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RV Solar Panels

A lot of people ask me about RV solar panels.  I hear questions like,


“What kind of solar panels do you install on an RV?”


“What size panels are good for an RV?”


“What size hail can solar panels withstand”


I live in Texas.  Hail happens all the time.  The panels I use from Canadian Solar can withstand up to 1” hail.  Then again, if you have broken solar panels on your RV you may have other damage as well.  It’s best to look at getting an insurance claim at that point. 


Anyway, why do I use these two particular panels you may ask?  Great question. 


I have two reasons: 1) Dimensions and 2) Shading.  Here’s what I’ve found. 


1) Dimensions: The typical Class A motorhome and 5th Wheel is roughly 8 feet wide, or 96 inches.  The air conditioner sits in the middle of the RV.  When you mount your solar panels, you can get a panel on each side of the air conditioner without overhanging of the roof too much (maybe 1” - 3”).  I make it a point not to increase the footprint of the roof if I don’t have to.  In my personal opinion, it ruins the ascetics of the RV if you are overhanging off the roof too much.  Not to mention the legality issues when it comes to how wide are able to have on the road.  I just stay way far away from any of that and do not increase the footprint of the roof. 


2) Shading: I’ve found the half cut cells handle shading a lot better than other panels.  Typical solar panels do not like shading.  These panels are designed like a grid.  More like a zig-zag than a grid (from the left side of the panel to the right side back to the left).  They pass power through their grid back and forth across the panel to get to the solar junction box on the back of the solar panel.  Once the power gets to the junction box they connect to the wires and MC4 connectors.  On a typical solar panel if you shade a part of the panel it will block the energy flow from the panel.  Any kind of shading will drop the watts to next to nothing.  I ran a small test where I had panel bringing in 200w of solar.  Then I put my hand over the panel to block only one of the cells (4”x4”).  And what I found was crazy.  It dropped the panel from 200w down to 70w.  So if a leaf even falls on your solar panel it could block a majority of your power.  Yikes!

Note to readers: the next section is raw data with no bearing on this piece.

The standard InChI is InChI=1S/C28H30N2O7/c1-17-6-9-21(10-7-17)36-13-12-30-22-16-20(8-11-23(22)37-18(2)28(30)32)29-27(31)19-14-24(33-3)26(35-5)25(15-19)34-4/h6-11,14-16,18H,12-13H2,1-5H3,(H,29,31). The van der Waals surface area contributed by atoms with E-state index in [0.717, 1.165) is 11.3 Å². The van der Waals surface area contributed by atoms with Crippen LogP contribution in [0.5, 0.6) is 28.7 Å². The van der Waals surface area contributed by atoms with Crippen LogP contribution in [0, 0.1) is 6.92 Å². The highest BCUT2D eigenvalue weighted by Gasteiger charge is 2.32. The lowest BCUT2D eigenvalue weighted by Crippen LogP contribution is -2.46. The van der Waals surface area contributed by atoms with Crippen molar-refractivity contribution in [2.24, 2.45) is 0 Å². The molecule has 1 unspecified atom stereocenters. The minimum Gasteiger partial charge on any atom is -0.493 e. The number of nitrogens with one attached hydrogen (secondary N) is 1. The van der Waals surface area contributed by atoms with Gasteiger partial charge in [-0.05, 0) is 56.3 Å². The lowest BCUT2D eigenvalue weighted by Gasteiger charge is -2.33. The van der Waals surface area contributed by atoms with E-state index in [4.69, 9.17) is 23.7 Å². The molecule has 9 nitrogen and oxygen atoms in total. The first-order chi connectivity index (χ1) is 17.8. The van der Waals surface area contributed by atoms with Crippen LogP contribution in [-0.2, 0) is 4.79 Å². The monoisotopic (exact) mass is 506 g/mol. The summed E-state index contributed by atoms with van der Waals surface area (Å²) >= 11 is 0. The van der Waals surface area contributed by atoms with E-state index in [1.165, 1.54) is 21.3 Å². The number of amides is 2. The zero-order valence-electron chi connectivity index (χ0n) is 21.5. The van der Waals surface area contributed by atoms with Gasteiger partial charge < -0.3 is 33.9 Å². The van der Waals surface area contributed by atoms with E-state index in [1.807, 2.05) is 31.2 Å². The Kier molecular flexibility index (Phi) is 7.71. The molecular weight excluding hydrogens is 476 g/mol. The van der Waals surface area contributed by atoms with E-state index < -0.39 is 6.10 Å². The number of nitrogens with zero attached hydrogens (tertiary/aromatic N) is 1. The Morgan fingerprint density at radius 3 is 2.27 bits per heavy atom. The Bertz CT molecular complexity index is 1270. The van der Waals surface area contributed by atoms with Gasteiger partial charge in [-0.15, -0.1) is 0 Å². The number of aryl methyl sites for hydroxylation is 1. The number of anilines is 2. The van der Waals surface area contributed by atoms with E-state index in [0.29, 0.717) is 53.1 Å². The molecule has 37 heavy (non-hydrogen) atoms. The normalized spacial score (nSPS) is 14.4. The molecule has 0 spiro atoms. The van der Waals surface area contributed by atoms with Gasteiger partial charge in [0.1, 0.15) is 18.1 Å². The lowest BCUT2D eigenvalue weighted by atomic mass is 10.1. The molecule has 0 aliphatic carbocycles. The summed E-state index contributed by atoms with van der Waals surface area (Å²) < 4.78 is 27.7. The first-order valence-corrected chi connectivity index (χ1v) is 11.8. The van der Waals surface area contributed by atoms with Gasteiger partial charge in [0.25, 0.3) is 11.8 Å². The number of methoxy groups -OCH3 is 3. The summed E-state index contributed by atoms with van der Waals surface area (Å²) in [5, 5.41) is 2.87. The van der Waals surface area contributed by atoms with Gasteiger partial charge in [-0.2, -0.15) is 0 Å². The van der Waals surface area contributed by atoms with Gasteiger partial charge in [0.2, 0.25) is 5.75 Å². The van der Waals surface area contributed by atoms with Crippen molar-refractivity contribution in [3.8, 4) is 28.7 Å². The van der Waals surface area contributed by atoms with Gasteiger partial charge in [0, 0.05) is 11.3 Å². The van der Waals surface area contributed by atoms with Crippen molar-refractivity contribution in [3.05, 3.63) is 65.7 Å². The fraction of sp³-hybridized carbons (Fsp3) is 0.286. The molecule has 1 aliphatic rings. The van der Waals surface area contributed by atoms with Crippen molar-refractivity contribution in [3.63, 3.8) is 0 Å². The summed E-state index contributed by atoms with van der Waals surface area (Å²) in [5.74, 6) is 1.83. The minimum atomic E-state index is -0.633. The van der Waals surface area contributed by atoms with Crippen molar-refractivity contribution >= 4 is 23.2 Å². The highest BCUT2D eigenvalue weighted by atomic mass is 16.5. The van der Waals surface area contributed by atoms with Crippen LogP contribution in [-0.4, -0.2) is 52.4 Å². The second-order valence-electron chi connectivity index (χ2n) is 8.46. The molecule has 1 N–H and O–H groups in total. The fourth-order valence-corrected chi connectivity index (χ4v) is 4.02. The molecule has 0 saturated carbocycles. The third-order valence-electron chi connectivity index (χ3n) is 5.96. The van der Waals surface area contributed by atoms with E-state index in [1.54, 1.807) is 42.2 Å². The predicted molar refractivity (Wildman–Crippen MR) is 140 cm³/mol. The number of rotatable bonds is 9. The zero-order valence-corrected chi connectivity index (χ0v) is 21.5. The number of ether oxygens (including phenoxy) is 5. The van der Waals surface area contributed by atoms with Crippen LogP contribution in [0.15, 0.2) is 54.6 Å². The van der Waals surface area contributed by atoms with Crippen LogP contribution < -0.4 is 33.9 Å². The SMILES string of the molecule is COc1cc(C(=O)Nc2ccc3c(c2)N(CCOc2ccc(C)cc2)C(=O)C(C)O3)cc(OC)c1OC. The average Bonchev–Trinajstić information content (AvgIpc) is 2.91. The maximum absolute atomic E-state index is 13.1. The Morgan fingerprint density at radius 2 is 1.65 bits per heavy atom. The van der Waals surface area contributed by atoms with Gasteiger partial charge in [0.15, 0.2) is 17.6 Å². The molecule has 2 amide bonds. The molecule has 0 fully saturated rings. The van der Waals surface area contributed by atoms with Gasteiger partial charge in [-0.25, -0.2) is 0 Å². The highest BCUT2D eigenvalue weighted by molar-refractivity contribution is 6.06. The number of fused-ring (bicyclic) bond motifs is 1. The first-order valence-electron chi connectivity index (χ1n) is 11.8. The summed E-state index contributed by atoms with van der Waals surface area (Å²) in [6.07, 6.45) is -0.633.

But I have good news!  Half cut cells are engineered their solar panels to work better with shading.  Instead the energy being blocked with shading and stopping the flow, it will go around the shaded parts and to the junction box. 


So when I install solar panels on an RV I know there will be shading somewhere.  I always try to get as much solar as I can on an RV roof.  Honestly, one of the least expensive components of a solar system is the solar panels themselves.  It is the other equipment of the system that are most of the cost.  This includes the MPPT Controller, Inverter, Lithium Batteries, Shunt, etc.  You are better off getting as much solar on your roof and spend a little bit more on inexpensive panels.  Over the past few years the cost of solar panels have gone down drastically.  It used to be $5/watt.  Now it is down to 52 cents/watt.

One last note: The arrangement of your panels is important too.  What I do is if I have room for 8 solar panels on the RV roof, I connect 8 of these solar panels in 4S2P.  This means 4 of my panels on the Left are in Series (plus to minus) and the 4 on the Right side of the RV are in Series.  Then I put them in Parallel using Two 2-1 MC4 Connectors.  This keeps the voltage high and amps low. 


If you have any questions I’d be glad to help!  Send me a message.  I am also open to any feedback. 


I hope this helps!

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